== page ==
A misconception about working in food technology is that we work in labs! I don't. There’s quite a lot of travelling within the UK.
Vanessa studied food safety, quality and nutrition at Queen’s University Belfast. She joined the Marks and Spencer food technologist graduate scheme in 2010 and has stayed with the company since; when we spoke to her, she was a food technologist working specifically with protein.
In this article, Vanessa tells us about her experience of applying for a food technology graduate scheme and gives us her advice for current students who want to follow in her footsteps. While you may find your experience to be a bit different as a result of Covid-19 (for instance, you may carry out a virtual assessment centre), you should still try to demonstrate the skills, experience and understanding that Vanessa suggests will impress recruiters.
What was the recruitment process like for your Marks and Spencer food technology job?
Vanessa says: ‘My application started online and I had to complete some verbal and numerical reasoning tests. Once I’d done that successfully I had a phone interview and when I passed that they invited me to an assessment centre. The assessment centre was a full day – I started at 9.00 am and was there until about 4.00 pm. I was tested in a number of different ways: I took part in group exercises, I had several interviews and I had to do a short presentation as well. The assessment centre was the last stage so after that I found out if I’d got the job or not.'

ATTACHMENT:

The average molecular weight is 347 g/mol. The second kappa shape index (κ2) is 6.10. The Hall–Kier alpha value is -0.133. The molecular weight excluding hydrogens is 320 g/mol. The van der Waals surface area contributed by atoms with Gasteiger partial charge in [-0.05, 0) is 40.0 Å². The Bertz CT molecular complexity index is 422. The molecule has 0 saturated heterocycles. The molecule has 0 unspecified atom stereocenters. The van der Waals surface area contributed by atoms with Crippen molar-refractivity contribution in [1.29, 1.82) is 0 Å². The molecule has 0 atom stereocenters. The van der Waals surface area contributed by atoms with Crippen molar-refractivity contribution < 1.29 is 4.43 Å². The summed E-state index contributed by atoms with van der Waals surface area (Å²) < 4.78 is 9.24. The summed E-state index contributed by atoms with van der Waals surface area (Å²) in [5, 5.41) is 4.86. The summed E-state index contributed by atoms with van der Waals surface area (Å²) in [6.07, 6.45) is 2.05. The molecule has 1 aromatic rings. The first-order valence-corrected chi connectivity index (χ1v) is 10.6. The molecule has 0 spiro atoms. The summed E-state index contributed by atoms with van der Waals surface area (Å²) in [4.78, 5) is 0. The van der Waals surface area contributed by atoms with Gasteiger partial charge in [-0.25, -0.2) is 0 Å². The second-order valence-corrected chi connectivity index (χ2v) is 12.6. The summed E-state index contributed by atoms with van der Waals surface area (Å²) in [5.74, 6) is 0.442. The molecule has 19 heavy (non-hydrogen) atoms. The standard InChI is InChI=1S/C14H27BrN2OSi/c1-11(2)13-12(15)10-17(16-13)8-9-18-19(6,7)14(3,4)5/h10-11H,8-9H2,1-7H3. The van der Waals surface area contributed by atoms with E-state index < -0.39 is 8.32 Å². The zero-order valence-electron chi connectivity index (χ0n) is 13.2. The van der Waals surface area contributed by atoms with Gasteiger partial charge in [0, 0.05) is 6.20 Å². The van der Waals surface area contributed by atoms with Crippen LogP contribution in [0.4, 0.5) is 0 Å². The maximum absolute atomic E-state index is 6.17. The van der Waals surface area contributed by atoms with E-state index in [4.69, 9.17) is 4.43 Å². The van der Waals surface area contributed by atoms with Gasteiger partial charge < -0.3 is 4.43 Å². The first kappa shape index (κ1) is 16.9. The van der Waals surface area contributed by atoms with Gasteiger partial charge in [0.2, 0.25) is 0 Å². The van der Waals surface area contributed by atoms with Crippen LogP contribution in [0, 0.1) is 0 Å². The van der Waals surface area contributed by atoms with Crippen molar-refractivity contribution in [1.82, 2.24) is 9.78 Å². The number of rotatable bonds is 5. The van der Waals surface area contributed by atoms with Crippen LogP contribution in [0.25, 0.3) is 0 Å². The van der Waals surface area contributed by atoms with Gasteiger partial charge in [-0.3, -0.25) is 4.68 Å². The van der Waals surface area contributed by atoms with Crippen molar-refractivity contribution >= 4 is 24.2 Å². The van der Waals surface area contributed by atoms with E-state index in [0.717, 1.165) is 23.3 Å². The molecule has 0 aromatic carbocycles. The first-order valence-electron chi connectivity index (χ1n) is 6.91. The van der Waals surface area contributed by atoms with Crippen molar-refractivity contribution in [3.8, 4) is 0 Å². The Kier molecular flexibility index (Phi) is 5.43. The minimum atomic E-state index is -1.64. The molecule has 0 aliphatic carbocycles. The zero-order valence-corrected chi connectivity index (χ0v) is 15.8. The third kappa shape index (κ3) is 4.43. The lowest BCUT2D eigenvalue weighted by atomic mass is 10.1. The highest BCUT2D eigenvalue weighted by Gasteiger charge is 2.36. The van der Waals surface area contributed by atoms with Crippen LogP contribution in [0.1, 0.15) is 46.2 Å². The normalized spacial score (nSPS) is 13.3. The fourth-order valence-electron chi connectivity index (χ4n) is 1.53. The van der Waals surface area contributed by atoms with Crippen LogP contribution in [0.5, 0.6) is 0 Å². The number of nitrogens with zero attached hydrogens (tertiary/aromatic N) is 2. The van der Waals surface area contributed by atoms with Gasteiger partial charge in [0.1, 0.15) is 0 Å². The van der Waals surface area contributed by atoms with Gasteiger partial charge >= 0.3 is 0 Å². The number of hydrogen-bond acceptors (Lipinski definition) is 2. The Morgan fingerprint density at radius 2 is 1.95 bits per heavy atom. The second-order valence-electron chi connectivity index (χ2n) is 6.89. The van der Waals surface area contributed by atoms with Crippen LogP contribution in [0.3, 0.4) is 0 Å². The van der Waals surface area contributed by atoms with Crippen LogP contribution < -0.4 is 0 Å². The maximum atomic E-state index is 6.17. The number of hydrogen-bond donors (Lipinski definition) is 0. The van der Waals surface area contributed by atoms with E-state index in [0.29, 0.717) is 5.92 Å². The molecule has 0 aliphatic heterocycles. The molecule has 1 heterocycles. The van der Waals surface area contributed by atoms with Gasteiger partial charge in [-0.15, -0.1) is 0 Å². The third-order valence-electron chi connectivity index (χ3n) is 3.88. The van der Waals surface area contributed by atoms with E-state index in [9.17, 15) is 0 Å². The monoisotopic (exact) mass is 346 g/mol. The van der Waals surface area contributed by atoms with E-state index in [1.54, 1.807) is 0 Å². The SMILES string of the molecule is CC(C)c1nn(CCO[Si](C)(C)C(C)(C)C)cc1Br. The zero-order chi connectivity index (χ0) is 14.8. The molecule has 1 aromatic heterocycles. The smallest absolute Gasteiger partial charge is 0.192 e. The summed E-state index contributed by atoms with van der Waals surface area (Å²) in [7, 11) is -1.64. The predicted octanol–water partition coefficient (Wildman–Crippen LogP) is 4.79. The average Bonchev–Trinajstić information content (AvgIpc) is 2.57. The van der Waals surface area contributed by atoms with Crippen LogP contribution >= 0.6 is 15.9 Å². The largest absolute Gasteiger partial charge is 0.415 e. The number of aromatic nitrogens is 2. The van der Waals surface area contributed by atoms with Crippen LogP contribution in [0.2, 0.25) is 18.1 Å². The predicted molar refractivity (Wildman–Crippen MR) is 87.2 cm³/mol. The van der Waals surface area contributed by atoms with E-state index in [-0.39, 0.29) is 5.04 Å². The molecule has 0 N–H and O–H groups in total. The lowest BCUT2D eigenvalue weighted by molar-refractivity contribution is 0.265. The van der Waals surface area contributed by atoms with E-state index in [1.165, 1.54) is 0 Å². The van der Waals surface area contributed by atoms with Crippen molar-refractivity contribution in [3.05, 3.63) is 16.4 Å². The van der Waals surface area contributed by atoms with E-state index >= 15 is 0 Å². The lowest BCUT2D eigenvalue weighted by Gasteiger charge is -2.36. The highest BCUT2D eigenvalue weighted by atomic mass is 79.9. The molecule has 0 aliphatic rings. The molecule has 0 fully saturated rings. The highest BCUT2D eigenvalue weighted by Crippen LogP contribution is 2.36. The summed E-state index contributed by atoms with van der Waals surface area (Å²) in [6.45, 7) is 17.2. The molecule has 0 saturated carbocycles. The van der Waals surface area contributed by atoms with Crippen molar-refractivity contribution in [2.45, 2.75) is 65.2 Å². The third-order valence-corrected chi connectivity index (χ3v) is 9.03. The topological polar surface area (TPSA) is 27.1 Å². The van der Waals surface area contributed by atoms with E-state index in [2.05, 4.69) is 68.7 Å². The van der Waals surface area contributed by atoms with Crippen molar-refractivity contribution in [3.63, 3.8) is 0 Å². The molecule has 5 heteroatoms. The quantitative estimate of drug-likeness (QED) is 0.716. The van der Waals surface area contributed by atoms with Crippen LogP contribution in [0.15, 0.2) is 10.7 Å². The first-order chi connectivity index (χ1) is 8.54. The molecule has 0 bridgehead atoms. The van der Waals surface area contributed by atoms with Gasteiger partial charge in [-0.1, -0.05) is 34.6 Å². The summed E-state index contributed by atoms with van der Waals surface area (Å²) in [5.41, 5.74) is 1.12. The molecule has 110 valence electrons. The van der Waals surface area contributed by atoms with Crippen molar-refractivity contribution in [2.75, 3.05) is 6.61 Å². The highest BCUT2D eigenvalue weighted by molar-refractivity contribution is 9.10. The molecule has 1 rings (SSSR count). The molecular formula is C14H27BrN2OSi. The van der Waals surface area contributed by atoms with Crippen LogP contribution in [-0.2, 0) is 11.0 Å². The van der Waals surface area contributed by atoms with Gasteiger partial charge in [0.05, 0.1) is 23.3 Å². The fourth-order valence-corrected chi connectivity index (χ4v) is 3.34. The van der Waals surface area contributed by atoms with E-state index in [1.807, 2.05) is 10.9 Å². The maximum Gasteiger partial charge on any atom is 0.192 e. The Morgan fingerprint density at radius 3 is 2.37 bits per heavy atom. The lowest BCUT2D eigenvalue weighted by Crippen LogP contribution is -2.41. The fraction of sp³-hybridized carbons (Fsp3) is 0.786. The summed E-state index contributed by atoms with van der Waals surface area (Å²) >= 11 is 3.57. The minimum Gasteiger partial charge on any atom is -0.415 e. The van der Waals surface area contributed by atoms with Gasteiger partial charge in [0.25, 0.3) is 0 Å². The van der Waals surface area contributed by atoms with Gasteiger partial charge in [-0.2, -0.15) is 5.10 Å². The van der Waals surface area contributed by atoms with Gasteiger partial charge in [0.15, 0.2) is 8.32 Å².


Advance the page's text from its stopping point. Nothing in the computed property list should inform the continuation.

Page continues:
- Discover more about M&S and get advice on its selection process from application form through to assessment centre
Vanessa says: ‘Do your research. Make sure you’re aware of current issues or problems that the industry may be facing. It’s common for recruiters to use psychometric tests as part of the application process so make sure you’ve had a go at them; you can do practice ones online or through your careers centre at university. Remember psychometric tests are supposed to be challenging and it’s likely that you won’t finish the whole test, but the recruiters expect that. If you give yourself the chance to have a couple of practice runs first you’ll do much better.
‘It’s a really good idea to build links with your careers advisers while you’re at university; they can keep you up to date with application deadlines and let you know about any recruiters’ events. I also went to my careers adviser for mock interviews and practice psychometric tests.
‘Make sure you apply for a few different graduate schemes that you like the look of. That doesn’t mean you should apply for every graduate scheme available; I’d recommend making a shortlist of the companies and schemes that interest you most. If I was to go back and do anything differently, I’d have gone after other roles more actively, because I only applied to the Marks and Spencer scheme, so if I’d have been unsuccessful there I would have been very late applying for other roles!’
How can a work placement help you with food technology graduate job applications?
Vanessa says: ‘On my course, and this is quite typical, there was an option to do a placement year. I found it really beneficial because I gained some practical experience and it helped me a lot when filling in applications and answering interview questions.
‘Often to get on a placement you have to go through a similar recruitment process to the one for a graduate scheme so it’s good practice. It’s also handy to be able to use real life examples from the food industry when it comes to answering questions in interviews.